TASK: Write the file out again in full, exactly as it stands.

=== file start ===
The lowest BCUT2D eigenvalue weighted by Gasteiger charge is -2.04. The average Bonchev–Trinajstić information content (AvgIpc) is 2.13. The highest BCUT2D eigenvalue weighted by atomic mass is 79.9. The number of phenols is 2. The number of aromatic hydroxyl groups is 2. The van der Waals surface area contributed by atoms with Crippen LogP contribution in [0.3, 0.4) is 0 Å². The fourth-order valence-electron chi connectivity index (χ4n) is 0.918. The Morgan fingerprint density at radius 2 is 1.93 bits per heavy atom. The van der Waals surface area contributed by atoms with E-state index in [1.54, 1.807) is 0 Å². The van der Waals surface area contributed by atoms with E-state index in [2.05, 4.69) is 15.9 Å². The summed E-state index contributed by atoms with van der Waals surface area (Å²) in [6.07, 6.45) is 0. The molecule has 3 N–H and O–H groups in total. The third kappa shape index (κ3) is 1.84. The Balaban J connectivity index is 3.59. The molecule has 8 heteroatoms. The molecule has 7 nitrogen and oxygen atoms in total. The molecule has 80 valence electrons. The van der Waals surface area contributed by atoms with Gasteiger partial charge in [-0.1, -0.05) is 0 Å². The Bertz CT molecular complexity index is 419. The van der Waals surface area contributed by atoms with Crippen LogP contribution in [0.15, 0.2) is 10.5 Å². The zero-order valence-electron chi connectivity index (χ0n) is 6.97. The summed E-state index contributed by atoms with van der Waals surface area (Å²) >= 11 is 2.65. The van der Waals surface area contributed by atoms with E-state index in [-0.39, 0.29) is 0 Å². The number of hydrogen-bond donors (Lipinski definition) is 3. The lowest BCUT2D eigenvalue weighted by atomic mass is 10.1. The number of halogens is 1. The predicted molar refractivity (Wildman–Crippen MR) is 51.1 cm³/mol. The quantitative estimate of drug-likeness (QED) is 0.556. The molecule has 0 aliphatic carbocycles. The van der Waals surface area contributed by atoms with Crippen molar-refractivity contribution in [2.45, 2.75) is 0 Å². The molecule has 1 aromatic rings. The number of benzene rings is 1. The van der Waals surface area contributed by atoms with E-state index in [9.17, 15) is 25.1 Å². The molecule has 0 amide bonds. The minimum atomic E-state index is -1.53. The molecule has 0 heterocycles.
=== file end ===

The lowest BCUT2D eigenvalue weighted by Gasteiger charge is -2.04. The average Bonchev–Trinajstić information content (AvgIpc) is 2.13. The highest BCUT2D eigenvalue weighted by atomic mass is 79.9. The number of phenols is 2. The number of aromatic hydroxyl groups is 2. The van der Waals surface area contributed by atoms with Crippen LogP contribution in [0.3, 0.4) is 0 Å². The fourth-order valence-electron chi connectivity index (χ4n) is 0.918. The Morgan fingerprint density at radius 2 is 1.93 bits per heavy atom. The van der Waals surface area contributed by atoms with E-state index in [1.54, 1.807) is 0 Å². The van der Waals surface area contributed by atoms with E-state index in [2.05, 4.69) is 15.9 Å². The summed E-state index contributed by atoms with van der Waals surface area (Å²) in [6.07, 6.45) is 0. The molecule has 3 N–H and O–H groups in total. The third kappa shape index (κ3) is 1.84. The Balaban J connectivity index is 3.59. The molecule has 8 heteroatoms. The molecule has 7 nitrogen and oxygen atoms in total. The molecule has 80 valence electrons. The van der Waals surface area contributed by atoms with Gasteiger partial charge in [-0.1, -0.05) is 0 Å². The Bertz CT molecular complexity index is 419. The van der Waals surface area contributed by atoms with Crippen LogP contribution in [0.15, 0.2) is 10.5 Å². The zero-order valence-electron chi connectivity index (χ0n) is 6.97. The summed E-state index contributed by atoms with van der Waals surface area (Å²) >= 11 is 2.65. The van der Waals surface area contributed by atoms with E-state index in [-0.39, 0.29) is 0 Å². The number of hydrogen-bond donors (Lipinski definition) is 3. The lowest BCUT2D eigenvalue weighted by atomic mass is 10.1. The number of halogens is 1. The predicted molar refractivity (Wildman–Crippen MR) is 51.1 cm³/mol. The quantitative estimate of drug-likeness (QED) is 0.556. The molecule has 0 aliphatic carbocycles. The van der Waals surface area contributed by atoms with Crippen molar-refractivity contribution in [2.45, 2.75) is 0 Å². The molecule has 1 aromatic rings. The number of benzene rings is 1. The van der Waals surface area contributed by atoms with E-state index in [9.17, 15) is 25.1 Å². The molecule has 0 amide bonds. The minimum atomic E-state index is -1.53. The molecule has 0 heterocycles.